Science Fair Project Encyclopedia
Culture of Croatia
The culture of Croatia has roots in a long history: the Croats have been inhabiting the area for thirteen centuries, but there are important remnants of the earlier periods still preserved in the country.
Some of the earliest remaining historical features include:
- 100,000 year old bones of a Neandertal man near Krapina (Krapina-Zagorje county)
- Neolithic excavation sites in Ščitarjevo near Zagreb, Sopot near Vinkovci, Vučedol near Vukovar, Nakovanj on the Pelješac peninsula and elsewhere
- records of inhabitation of the island of Vis by ancient Greeks (the queen Teuta of Issa)
- many buildings and ruins from the ancient Roman period, including many Roman cities throughout the Dalmatian coast, notably the aqueduct of Salona, emperor Diocletian's Palace in Split, Euphrasius ' Basilica in Poreč
The early middle ages brought the great migration of the Slavs and this period was perhaps a Dark Age in the cultural sense until the successful formation of the Slavic states which coexisted with Italic cities that remained on the coast, each of them were modelled like Venice.
By joining the Hungarian state in the eleventh century, Croatia lost its independence, but it didn't lose its ties with the south and the west, and instead this ensured the beginning of a new era of Central European cultural influence. Similarly, the beginning of the wars with the Ottoman Empire caused many problems but in the long term it both reinforced the northern influence (by having the Austrians as the rulers) and also introduced a distinct oriental cultural influence.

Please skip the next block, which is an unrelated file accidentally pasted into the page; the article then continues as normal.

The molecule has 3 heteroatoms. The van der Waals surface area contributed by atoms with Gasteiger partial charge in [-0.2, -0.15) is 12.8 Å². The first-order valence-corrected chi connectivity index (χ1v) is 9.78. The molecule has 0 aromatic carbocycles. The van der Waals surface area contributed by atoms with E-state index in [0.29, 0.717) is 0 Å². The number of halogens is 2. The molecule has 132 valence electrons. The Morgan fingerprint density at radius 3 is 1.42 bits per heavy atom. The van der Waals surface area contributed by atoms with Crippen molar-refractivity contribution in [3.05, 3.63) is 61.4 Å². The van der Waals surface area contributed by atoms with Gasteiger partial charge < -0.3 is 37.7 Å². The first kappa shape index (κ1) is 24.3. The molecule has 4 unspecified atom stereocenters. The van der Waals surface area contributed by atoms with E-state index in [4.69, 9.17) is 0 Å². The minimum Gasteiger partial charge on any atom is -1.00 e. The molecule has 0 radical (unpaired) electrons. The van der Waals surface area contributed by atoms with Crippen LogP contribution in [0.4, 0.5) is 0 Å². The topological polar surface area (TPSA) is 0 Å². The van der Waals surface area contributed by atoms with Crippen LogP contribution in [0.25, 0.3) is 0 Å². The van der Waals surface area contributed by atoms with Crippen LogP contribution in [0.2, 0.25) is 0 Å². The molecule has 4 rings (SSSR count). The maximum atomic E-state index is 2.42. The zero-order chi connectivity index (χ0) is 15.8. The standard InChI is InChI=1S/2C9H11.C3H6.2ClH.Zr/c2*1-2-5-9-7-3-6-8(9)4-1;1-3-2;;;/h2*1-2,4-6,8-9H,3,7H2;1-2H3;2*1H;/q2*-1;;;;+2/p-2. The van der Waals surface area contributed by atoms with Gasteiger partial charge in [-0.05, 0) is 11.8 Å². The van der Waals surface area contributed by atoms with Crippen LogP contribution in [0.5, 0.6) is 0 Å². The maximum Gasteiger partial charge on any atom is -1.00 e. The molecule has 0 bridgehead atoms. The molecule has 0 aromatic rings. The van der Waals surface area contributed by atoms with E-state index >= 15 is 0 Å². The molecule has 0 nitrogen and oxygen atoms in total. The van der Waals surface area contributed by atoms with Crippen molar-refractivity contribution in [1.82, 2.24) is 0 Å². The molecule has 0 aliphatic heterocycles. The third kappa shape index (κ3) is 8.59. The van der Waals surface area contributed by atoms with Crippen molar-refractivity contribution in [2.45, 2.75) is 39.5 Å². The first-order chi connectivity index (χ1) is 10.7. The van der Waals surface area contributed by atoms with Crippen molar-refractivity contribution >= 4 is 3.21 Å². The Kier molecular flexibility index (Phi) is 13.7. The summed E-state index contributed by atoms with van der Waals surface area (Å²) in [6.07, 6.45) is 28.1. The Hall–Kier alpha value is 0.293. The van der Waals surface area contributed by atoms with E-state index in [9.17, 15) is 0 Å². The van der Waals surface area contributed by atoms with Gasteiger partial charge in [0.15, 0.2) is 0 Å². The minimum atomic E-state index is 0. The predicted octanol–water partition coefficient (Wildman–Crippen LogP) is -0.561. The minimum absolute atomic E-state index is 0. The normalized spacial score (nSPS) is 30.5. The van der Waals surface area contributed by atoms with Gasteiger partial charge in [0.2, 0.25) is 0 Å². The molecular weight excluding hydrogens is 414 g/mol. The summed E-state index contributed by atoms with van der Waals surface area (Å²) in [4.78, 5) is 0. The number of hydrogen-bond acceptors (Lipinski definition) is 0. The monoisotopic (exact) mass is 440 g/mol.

The turbulent twentieth century re-oriented Croatia politically on many occasions and affected it in many other ways, but it couldn't significantly alter its already peculiar position at the crossroads of many different cultures.
Arts and literature
Croatia has six universities in six larger cities:
- University of Zagreb 
- University of Split 
- University of Rijeka 
- University Josip Juraj Strossmayer, Osijek 
- University of Zadar 
- University of Dubrovnik 
Each of the universities is composed of several faculties which focus on more specific branches of education such as natural sciences, philosophy, economy, law, engineering, architecture, etc. The faculties are generally concentrated in the same city but they can also exist in other cities, such as the faculties in Sisak.
There are also a number of scientific institutes.
There's also a Croatian Academy of Sciences and Arts in Zagreb.
The Roman Catholic Church was instrumental in the founding of many educational facilities in Croatia. It continues to maintain numerous seminaries and theological faculties in the country, as well as the Pontifical Croatian College of St. Jerome for Croatian students in Rome.
Some of the people Croatians take special pride in include:
- founder of the first Croatian kingdom Tomislav
- statesman and soldier Nikola Šubić Zrinski
- poet Marko Marulić
- playwright and prose writer Marin Držić
- inventor of parachutes Faust Vrančić
- physicist and diplomat Ruđer Bošković
- army general and ban Josip Jelačić
- sculptor Ivan Meštrović
- physicist and engineer Nikola Tesla (ethnic Serb)
- inventor of torpedoes Ivan Lupis-Vukić
- chemist Lavoslav Ružička
- inventor of ink pens Eduard Slavoljub Penkala
- parliamentarian Stjepan Radić
- writer Ivo Andrić
This list is far from inclusive: the list of Croatians includes all the people who influenced the Croatian culture and history.
- Episcopal complex of the Euphrasian Basilica in the historic centre of Poreč
- the cathedral of St. James in Šibenik
- historic city of Trogir
- historic complex of Split with the Palace of Diocletian
- old city of Dubrovnik
- Plitvice Lakes
Sports and entertainment
- Croatia at the 2004 Summer Olympics
- List of football clubs in Croatia
- Croatian national football team
- Science fiction in Croatia
- List of Croatian language television channels
- Arts and literature
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